In announcing The Legend of Zelda: The Wind Waker Reborn, a hi-res upgrade of the classic GameCube adventure, Nintendo has set a precedent for Wii U remakes. The gloves are off and everything is on the table. Go, go, go!
The 360 and PS3 have welcomed HD remasters to their libraries, while the Wii offered the New Play Control! series, updating GC faves with welcome Wii Remote improvements. The Wind Waker Reborn looks to be a mash-up of both styles -- the extra gloss of higher-end hardware married with new possibilities thanks to a unique control scheme. Makes you wonder how well other titles would fare with a fresh coat of paint, doesn't it?
A few Destructoid editors have thought hard about which GameCube games would best make use of the Wii U hardware and explained our picks below. I think we made some damn fine choices.
My insatiable hunger for tracking and displaying the most revered games of the year will not end. I blame Metacritic. I also blame Metacritic for not doing a proper job in aggregating the best games of the year. While the site does an impeccable job of putting together film, TV and music critics' best of the year lists, the site ignores videogames -- offering up only a very confused list containing the highest scoring games, which includes maligned ports and games with only ~5 reviews.
I suspect Metacritic’s reluctance to gather all game critic’s best ofs has to do with a couple factors: most publications don’t post their lists until late December/January, most settle for unranked awards instead of lists, and putting all this together probably goes against some of Metacritic’s policies. Metacritic is a smooth operating machine and there is no way to smoothly pull of a list of 38’s sites' game of the year winners and nominees. While this list I made isn’t perfect -- nor could a perfect one ever exist -- it should give us all a better sense of what games meant the most to critics at the end of 2012.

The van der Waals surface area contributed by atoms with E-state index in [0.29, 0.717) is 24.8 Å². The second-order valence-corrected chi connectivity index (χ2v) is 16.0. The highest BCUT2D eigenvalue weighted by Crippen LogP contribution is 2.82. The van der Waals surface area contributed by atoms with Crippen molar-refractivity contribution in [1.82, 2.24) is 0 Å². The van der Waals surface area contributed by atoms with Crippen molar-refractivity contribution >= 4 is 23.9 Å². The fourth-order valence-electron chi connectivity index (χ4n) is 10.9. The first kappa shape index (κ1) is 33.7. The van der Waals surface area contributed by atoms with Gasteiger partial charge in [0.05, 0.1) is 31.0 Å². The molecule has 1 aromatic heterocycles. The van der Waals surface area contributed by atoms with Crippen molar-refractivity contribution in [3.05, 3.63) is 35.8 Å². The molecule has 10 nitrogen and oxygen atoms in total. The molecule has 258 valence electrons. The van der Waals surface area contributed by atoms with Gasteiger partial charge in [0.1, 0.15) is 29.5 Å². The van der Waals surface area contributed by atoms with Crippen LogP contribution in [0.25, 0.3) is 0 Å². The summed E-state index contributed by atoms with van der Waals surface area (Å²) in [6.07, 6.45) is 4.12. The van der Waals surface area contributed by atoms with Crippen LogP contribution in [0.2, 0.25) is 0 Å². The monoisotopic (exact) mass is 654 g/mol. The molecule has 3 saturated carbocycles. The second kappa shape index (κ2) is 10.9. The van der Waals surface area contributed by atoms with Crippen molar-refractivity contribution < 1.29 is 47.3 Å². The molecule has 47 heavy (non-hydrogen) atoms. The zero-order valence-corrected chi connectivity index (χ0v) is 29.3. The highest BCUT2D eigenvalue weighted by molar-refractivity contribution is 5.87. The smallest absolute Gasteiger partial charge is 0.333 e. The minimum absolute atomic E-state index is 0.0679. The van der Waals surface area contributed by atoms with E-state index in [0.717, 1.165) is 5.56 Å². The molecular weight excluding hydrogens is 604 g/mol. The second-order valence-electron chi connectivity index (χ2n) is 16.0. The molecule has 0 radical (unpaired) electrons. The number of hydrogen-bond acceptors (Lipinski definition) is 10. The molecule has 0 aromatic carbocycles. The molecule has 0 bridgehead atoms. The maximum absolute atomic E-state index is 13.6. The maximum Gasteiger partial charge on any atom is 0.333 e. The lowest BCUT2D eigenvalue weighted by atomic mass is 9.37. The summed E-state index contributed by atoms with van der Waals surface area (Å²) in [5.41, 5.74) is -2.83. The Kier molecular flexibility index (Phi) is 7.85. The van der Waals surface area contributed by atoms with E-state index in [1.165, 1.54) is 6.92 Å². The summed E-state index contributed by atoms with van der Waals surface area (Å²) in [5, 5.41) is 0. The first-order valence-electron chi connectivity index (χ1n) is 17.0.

The staff of Destructoid are a bunch of chiseled yet humble geniuses that make the world better every day through our humanitarian efforts via gaming news and features. The only flaw that can possibly be said about us that we aren't psychic. Yeah, it's a real bummer.
No where is this clearer than in looking back at our annual most wanted feature, where we list the game(s) each of us are anticipating. To be fair, the aim of these features isn't to state our predictions for biggest commercial successes but to share our enthusiasm for upcoming titles. In any case, we were pretty on point in 2012 with most of our (admittedly safe) predictions becoming true.
With our most wanted 2013 list only a couple hours away from posting, now seems like a perfect time to reflect on our 2012 list: the ones we nailed, the ones we were horribly off point with, and the ones that never came out.
This year was great in general for videogames. Beyond the predictable success of games like Halo 4 and Call of Duty: Black Ops II, there were a ton of hits that came out of nowhere, including not just big publisher titles, but indie games as well. Narrative in gaming also started taking a greater stage with games such as Spec Ops: The Line and our very own game of the year,The Walking Dead, making waves with player agency in story and presenting well-developed plots and characters to boot.
The year wasn't entirely sparkles, double rainbows, and purple fairies though. Along with the good came a hoard of bad for the industry. There were a mass number of studio closures, for starters. Here's a recap of some of the many development studios that didn't make it through the year. Out of respect for the subject matter, this list is not presented in any particular order.
When a stack of releases lands on our desks every week, they can't all be winners, but that doesn't mean the rest have to be losers, either.